Tapio Niemela
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Henry Wong wrote:

If I am at your place, I will do only what my role is. In short if I am application developer and work comes to me which requires design, I will bring to notice of the person who assigned me that work saying it requires design and would be better done by my senior ( even if I know design). This way at least my seniors will make efforts to make justice to their role or get exposed.



I would be really careful with this advice. In fact, I would suggest that you don't do this...

You don't want to have a reputation of someone who is unable (or unwilling) to grow beyond his/her role. It is not something that you want someone thinking about when they are considering you for a promotion.

Henry



Yes, in practice I agree, but theoritically I really would like to get rid-of free-riders.
 
Tapio Niemela
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Tapio Niemela wrote:

Henry Wong wrote:

If I am at your place, I will do only what my role is. In short if I am application developer and work comes to me which requires design, I will bring to notice of the person who assigned me that work saying it requires design and would be better done by my senior ( even if I know design). This way at least my seniors will make efforts to make justice to their role or get exposed.



I would be really careful with this advice. In fact, I would suggest that you don't do this...

You don't want to have a reputation of someone who is unable (or unwilling) to grow beyond his/her role. It is not something that you want someone thinking about when they are considering you for a promotion.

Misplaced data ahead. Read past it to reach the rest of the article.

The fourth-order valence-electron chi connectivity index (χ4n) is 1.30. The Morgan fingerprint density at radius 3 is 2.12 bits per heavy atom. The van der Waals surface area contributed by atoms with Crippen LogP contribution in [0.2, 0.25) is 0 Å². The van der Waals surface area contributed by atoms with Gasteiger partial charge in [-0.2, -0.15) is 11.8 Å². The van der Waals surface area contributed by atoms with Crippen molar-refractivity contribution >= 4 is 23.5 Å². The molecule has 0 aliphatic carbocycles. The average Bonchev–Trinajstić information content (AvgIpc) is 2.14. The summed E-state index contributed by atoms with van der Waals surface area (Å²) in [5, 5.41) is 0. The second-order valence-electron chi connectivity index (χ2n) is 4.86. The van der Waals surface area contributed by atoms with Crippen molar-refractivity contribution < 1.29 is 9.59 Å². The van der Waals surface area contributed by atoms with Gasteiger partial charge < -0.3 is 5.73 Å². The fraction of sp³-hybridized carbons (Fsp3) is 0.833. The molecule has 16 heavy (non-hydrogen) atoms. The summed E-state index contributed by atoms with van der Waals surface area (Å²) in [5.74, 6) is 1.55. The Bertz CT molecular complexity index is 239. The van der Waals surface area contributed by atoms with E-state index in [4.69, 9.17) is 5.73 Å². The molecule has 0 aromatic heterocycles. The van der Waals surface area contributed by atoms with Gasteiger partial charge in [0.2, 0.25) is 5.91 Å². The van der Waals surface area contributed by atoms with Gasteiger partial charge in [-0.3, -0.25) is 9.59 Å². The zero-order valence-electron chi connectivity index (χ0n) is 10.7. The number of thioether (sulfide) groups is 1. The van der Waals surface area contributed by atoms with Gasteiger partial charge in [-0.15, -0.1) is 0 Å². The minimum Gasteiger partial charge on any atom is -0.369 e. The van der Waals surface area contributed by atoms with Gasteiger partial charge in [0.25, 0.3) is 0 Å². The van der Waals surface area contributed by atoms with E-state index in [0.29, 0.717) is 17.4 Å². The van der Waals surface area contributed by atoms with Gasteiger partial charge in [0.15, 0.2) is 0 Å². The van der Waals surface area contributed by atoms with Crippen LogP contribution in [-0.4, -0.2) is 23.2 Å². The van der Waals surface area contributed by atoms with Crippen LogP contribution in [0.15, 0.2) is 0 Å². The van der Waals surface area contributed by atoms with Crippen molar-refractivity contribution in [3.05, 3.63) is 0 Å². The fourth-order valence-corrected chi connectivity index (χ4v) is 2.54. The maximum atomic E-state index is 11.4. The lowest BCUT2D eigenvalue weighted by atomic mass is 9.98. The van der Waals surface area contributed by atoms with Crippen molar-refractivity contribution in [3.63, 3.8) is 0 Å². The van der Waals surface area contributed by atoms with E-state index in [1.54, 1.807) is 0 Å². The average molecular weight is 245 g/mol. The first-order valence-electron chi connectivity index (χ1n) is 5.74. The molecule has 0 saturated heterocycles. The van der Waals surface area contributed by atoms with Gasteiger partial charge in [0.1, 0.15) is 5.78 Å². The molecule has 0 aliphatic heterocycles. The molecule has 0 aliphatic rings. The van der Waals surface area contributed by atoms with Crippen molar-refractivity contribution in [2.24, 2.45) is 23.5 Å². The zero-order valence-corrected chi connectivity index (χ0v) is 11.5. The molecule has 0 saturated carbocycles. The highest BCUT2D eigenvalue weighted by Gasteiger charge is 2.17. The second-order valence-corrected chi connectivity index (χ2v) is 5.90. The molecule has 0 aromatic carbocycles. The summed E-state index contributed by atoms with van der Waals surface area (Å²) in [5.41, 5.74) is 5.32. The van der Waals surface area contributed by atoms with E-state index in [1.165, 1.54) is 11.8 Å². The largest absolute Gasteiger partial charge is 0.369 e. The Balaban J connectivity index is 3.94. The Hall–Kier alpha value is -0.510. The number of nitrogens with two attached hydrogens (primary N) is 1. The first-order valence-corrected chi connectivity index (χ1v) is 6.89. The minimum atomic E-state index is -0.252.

Henry



Yes, in practice I agree, but theoritically I really would like to get rid-of free-riders.



And when Henry is giving his advice he is also basically saying is that one should do more demanding job for lower salary
 
Henry Wong
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And when Henry is giving his advice he is also basically saying is that one should do more demanding job for lower salary



Well... it depends.

Do you consider your colleagues competitors? Or do you consider them as friends (or future friends) whom you may hang out with? Have a beer with? Whom you may help out (because you want to)? And who may help you find a future opportunity?

Do you consider your manager as your task master? Or do you consider them as friends? Whom you would like to impress because you want to? Whom may, in the future, woo you to join them in an endeavor?

Do you consider what you do as something you must do, because it's the least annoying to do? Or do you enjoy doing it? That you want to improve on it, even when it is not necessary? Because it is fun.

Do you consider you current position as a job? Or as a career? Something that you enjoy, and you don't mind doing til you retire? And which you would like to delay as long as possible? Because it is fun.

Basically, is everything measured in the "salary" for the "demand" level of the job? Or are you also considering the training, or as a proving ground for your future job.


Anyway, if you consider the first, and not the later, then never mind. My advice won't work here.

Henry
 
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Tapio Niemela wrote:And when Henry is giving his advice he is also basically saying is that one should do more demanding job for lower salary